LGBTQ youth face barriers to quality healthcare

Posted on May 19, 2022

In Maine, 13.6% of high school students identify as LGBTQ+1. This number is likely underestimated due to limited reporting and lack of data regarding many other sexual orientations and gender identities. Unfortunately, LGBTQ+ individuals face barriers to accessing healthcare due to negative experiences within the medical community, lack of services for the LGBTQ+ community, and many more2. One of the most challenging points of healthcare to access is mental health services. This is especially concerning considering LGBTQ+ youth have worse mental health outcomes. For example, current data indicates that LGBTQ+ students are more likely to feel sad or hopeless, have long-term emotional or behavior problems, and are four times more likely to have considered suicide1.

Physicians can help knock down the barriers to healthcare access for LGBTQ+ individuals by providing a comfortable and inclusive environment for all patients. This includes using inclusive language and asking all patients about their sexual orientation and gender identity. In the field of Pediatrics, where mental health challenges are extremely prevalent and our patients are undergoing identity moratorium, it is important to be mindful of how we can best support children who may identify as members of the LGBTQ+ community. In terms of progress, some EMRs in the MaineHealth system are now able to include SOGI (Sexual Orientation and Gender identity) data. For example, a patient’s sexual orientation and gender identity are noted in addition to their assigned sex at birth and legal sex. This helps physicians provide more accurate and compassionate care for all patients. As many students still do not feel safe at home or in school, physicians must provide more comprehensive and appropriate care. We can do so by becoming increasingly aware of the increased risks LGBTQ+ students face related to physical and mental health.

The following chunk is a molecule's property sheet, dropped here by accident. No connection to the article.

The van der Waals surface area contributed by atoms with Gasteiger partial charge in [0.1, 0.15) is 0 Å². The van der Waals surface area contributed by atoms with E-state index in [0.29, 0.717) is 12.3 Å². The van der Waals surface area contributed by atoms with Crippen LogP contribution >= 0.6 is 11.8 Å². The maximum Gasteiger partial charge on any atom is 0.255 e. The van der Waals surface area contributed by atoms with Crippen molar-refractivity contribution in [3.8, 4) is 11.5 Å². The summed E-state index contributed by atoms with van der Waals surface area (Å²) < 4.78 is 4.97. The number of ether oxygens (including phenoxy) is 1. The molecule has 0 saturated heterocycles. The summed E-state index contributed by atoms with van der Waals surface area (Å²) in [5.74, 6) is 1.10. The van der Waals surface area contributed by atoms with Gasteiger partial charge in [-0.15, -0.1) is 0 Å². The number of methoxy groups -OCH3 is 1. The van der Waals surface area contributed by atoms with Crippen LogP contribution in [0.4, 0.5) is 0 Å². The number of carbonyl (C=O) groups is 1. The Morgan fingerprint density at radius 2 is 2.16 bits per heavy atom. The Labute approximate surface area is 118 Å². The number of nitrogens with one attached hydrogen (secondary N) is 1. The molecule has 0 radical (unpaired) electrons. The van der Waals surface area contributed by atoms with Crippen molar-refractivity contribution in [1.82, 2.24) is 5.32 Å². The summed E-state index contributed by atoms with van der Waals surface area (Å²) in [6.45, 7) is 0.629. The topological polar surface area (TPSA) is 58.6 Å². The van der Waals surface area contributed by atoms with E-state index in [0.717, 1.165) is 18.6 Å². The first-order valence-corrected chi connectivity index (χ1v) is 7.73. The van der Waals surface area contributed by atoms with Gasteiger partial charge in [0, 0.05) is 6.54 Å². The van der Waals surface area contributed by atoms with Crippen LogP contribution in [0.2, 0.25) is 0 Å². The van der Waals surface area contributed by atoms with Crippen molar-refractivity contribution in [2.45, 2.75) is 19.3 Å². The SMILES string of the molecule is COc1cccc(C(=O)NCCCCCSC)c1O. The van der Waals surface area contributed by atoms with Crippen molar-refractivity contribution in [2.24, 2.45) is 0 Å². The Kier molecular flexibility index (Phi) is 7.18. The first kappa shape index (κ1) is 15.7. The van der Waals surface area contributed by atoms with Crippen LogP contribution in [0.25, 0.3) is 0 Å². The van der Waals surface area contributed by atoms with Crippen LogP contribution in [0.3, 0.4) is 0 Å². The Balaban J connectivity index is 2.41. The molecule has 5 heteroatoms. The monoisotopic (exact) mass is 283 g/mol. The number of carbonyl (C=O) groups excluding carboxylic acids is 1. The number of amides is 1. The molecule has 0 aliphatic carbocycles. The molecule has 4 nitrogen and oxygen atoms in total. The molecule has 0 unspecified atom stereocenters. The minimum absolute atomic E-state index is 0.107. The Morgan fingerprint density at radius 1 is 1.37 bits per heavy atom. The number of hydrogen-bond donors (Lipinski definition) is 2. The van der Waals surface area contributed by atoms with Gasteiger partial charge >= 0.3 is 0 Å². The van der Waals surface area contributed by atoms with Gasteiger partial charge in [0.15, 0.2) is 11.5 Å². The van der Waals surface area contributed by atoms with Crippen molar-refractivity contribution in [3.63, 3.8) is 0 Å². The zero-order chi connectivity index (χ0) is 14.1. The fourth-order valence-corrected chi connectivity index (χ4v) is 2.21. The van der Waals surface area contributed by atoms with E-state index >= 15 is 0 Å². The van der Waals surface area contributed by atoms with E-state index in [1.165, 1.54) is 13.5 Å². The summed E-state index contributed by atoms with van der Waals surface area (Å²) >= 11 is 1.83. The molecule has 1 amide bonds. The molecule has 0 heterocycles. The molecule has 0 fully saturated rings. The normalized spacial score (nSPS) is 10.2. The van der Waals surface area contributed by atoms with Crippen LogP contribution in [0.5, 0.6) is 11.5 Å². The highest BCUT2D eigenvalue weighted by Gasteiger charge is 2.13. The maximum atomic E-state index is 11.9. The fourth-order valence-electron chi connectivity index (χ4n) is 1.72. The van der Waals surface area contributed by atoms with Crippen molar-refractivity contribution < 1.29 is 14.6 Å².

Written by Emma Freeman, MS3 at Tufts University School of Medicine

Edited by Thomas LaJoie, MS3 at Tufts University School of Medicine


  1. Maine Integrated Youth Health Survey. “Maine Integrated Youth Health Survey 2019: LGBT Student Health".
  2. The Trevor Project. 2020. “Breaking Barriers to Quality Mental Health Care for LGBTQ Youth”.